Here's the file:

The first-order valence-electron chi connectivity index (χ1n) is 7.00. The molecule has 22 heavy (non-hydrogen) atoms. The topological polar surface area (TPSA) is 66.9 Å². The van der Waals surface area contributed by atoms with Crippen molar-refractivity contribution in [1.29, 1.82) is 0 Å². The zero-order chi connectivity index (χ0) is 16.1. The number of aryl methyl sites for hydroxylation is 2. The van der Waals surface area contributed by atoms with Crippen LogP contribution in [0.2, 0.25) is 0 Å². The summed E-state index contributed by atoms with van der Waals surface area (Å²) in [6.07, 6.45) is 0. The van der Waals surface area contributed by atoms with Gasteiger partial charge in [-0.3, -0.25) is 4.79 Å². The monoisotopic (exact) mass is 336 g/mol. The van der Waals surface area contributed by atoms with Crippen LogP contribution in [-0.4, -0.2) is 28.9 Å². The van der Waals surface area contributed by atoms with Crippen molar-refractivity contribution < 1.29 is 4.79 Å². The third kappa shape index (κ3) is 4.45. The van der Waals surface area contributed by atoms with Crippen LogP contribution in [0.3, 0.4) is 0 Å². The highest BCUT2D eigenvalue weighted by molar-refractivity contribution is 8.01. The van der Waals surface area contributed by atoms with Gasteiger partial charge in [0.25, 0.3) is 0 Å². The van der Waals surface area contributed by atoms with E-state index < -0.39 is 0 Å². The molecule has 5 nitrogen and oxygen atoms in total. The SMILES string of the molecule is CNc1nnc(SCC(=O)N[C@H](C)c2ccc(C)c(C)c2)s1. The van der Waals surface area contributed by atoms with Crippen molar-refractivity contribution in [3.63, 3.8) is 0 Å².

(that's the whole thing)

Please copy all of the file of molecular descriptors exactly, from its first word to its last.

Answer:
The first-order valence-electron chi connectivity index (χ1n) is 7.00. The molecule has 22 heavy (non-hydrogen) atoms. The topological polar surface area (TPSA) is 66.9 Å². The van der Waals surface area contributed by atoms with Crippen molar-refractivity contribution in [1.29, 1.82) is 0 Å². The zero-order chi connectivity index (χ0) is 16.1. The number of aryl methyl sites for hydroxylation is 2. The van der Waals surface area contributed by atoms with Crippen LogP contribution in [0.2, 0.25) is 0 Å². The summed E-state index contributed by atoms with van der Waals surface area (Å²) in [6.07, 6.45) is 0. The van der Waals surface area contributed by atoms with Gasteiger partial charge in [-0.3, -0.25) is 4.79 Å². The monoisotopic (exact) mass is 336 g/mol. The van der Waals surface area contributed by atoms with Crippen LogP contribution in [-0.4, -0.2) is 28.9 Å². The van der Waals surface area contributed by atoms with Crippen molar-refractivity contribution < 1.29 is 4.79 Å². The third kappa shape index (κ3) is 4.45. The van der Waals surface area contributed by atoms with Crippen LogP contribution in [0.3, 0.4) is 0 Å². The highest BCUT2D eigenvalue weighted by molar-refractivity contribution is 8.01. The van der Waals surface area contributed by atoms with Gasteiger partial charge in [0.25, 0.3) is 0 Å². The van der Waals surface area contributed by atoms with E-state index < -0.39 is 0 Å². The molecule has 5 nitrogen and oxygen atoms in total. The SMILES string of the molecule is CNc1nnc(SCC(=O)N[C@H](C)c2ccc(C)c(C)c2)s1. The van der Waals surface area contributed by atoms with Crippen molar-refractivity contribution in [3.63, 3.8) is 0 Å².